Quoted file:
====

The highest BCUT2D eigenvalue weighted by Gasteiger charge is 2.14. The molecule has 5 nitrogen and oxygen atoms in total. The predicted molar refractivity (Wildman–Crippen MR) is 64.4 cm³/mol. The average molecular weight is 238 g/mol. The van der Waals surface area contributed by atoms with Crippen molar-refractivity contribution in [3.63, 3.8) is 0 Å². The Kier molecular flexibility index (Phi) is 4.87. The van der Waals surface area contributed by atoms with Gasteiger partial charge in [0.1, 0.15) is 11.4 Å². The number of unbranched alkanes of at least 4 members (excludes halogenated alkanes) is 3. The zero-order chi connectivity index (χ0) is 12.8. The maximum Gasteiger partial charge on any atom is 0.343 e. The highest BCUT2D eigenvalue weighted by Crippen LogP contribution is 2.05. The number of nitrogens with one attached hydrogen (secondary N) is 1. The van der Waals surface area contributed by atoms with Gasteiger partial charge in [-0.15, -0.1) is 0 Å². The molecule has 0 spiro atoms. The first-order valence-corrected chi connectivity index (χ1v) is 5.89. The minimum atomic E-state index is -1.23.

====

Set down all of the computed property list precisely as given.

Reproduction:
The highest BCUT2D eigenvalue weighted by Gasteiger charge is 2.14. The molecule has 5 nitrogen and oxygen atoms in total. The predicted molar refractivity (Wildman–Crippen MR) is 64.4 cm³/mol. The average molecular weight is 238 g/mol. The van der Waals surface area contributed by atoms with Crippen molar-refractivity contribution in [3.63, 3.8) is 0 Å². The Kier molecular flexibility index (Phi) is 4.87. The van der Waals surface area contributed by atoms with Gasteiger partial charge in [0.1, 0.15) is 11.4 Å². The number of unbranched alkanes of at least 4 members (excludes halogenated alkanes) is 3. The zero-order chi connectivity index (χ0) is 12.8. The maximum Gasteiger partial charge on any atom is 0.343 e. The highest BCUT2D eigenvalue weighted by Crippen LogP contribution is 2.05. The number of nitrogens with one attached hydrogen (secondary N) is 1. The van der Waals surface area contributed by atoms with Gasteiger partial charge in [-0.15, -0.1) is 0 Å². The molecule has 0 spiro atoms. The first-order valence-corrected chi connectivity index (χ1v) is 5.89. The minimum atomic E-state index is -1.23.